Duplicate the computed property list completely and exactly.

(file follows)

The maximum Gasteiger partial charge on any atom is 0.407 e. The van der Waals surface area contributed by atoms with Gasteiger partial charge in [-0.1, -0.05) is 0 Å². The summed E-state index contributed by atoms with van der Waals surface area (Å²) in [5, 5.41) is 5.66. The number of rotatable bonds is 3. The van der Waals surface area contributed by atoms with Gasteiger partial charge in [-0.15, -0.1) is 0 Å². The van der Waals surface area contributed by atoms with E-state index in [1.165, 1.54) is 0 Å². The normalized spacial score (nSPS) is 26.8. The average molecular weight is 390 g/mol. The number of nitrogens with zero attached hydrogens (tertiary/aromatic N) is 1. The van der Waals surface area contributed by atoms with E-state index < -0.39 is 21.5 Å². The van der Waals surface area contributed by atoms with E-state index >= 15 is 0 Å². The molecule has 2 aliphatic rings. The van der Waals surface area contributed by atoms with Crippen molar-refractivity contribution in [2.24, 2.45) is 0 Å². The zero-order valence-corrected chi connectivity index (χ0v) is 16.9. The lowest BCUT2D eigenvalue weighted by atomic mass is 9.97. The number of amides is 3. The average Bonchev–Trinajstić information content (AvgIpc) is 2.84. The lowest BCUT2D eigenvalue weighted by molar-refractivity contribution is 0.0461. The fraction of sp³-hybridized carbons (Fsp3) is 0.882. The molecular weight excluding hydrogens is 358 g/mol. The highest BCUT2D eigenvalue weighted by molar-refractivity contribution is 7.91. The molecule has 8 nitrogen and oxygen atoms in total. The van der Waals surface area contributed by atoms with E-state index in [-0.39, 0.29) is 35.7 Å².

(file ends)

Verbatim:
The maximum Gasteiger partial charge on any atom is 0.407 e. The van der Waals surface area contributed by atoms with Gasteiger partial charge in [-0.1, -0.05) is 0 Å². The summed E-state index contributed by atoms with van der Waals surface area (Å²) in [5, 5.41) is 5.66. The number of rotatable bonds is 3. The van der Waals surface area contributed by atoms with Gasteiger partial charge in [-0.15, -0.1) is 0 Å². The van der Waals surface area contributed by atoms with E-state index in [1.165, 1.54) is 0 Å². The normalized spacial score (nSPS) is 26.8. The average molecular weight is 390 g/mol. The number of nitrogens with zero attached hydrogens (tertiary/aromatic N) is 1. The van der Waals surface area contributed by atoms with E-state index < -0.39 is 21.5 Å². The van der Waals surface area contributed by atoms with E-state index >= 15 is 0 Å². The molecule has 2 aliphatic rings. The van der Waals surface area contributed by atoms with Crippen molar-refractivity contribution in [2.24, 2.45) is 0 Å². The zero-order valence-corrected chi connectivity index (χ0v) is 16.9. The lowest BCUT2D eigenvalue weighted by atomic mass is 9.97. The number of amides is 3. The average Bonchev–Trinajstić information content (AvgIpc) is 2.84. The lowest BCUT2D eigenvalue weighted by molar-refractivity contribution is 0.0461. The fraction of sp³-hybridized carbons (Fsp3) is 0.882. The molecular weight excluding hydrogens is 358 g/mol. The highest BCUT2D eigenvalue weighted by molar-refractivity contribution is 7.91. The molecule has 8 nitrogen and oxygen atoms in total. The van der Waals surface area contributed by atoms with E-state index in [-0.39, 0.29) is 35.7 Å².